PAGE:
LANC (Logic Application Control Bus System or Local Application Control Bus System), also known as Control-L is a hardware and software communication protocol invented by Sony that synchronizes cameras.
The LANC terminal on Sony and other manufacturers' camcorders lets accessories, such as tripods with a control handle, control the camera over a cable connected to the LANC port instead of using buttons on the camera. It is also available on many still cameras, where it is called ACC (the Sony DSC-xxxx series of cameras).
The bi-directional protocol is made up of 8 (8-bit) bytes, usually clocked by the camera at 9600 bit/s. Each frame of bytes occurs in sync with the beginning of each video frame (NTSC or PAL). The physical connector is either a 5-pin mini-DIN connector and jack or a 2.5mm 3-conductor phone jack and plug (TRS connector).
In newer Sony digital Handycam(R) camcorders with 10-pin multi-A/V remote terminal jacks, LANC is available, but not directly accessible without making a home-made adapter cable or a pre-made cable by Sony Part# J-6082-535-A. Sony RM-AV2 Remote Commander is an example of a LANC controller that plugs into the Sony 10-pin multi-A/V remote terminal jack.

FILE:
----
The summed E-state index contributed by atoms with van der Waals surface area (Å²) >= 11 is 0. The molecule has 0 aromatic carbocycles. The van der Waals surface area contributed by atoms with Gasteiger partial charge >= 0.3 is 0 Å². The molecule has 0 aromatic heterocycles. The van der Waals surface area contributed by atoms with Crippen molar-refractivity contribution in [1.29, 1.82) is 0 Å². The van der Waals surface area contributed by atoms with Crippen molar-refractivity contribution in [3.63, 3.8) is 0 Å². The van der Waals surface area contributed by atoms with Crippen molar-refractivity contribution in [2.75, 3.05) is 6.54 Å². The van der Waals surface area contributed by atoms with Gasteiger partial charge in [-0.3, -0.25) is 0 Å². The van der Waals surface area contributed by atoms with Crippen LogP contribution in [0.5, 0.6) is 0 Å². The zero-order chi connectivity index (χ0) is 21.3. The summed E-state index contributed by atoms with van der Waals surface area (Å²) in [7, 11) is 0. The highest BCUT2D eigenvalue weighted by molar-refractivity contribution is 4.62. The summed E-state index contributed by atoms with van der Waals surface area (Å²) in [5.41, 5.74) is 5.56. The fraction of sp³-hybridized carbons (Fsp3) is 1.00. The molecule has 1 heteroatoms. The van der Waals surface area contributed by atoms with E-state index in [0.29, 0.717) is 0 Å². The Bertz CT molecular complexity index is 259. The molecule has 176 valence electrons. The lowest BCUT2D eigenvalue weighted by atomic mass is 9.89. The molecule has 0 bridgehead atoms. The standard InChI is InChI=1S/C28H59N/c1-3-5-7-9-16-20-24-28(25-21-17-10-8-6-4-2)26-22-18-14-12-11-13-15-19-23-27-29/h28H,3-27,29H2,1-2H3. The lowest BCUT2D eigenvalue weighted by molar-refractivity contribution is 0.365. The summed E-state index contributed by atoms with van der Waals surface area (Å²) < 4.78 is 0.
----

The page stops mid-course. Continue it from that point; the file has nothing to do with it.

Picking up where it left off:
Starting with the 2015 model year, Sony has switched to a special 15 pin multiport connector that looks similar to a USB connector. However, it has 15 pins inside the connector, where a USB connection has 5. Currently, only the Sony VPR-RM1 controller works with Sony camcorders from 2015 and newer.
Sony "Control-S" is a similar interface but is uni-directional, providing control-only, and not feedback from the controlled device.
Panasonic Control-M is a similar 5-pin mini-DIN bi-directional interface and protocol with a different implementation.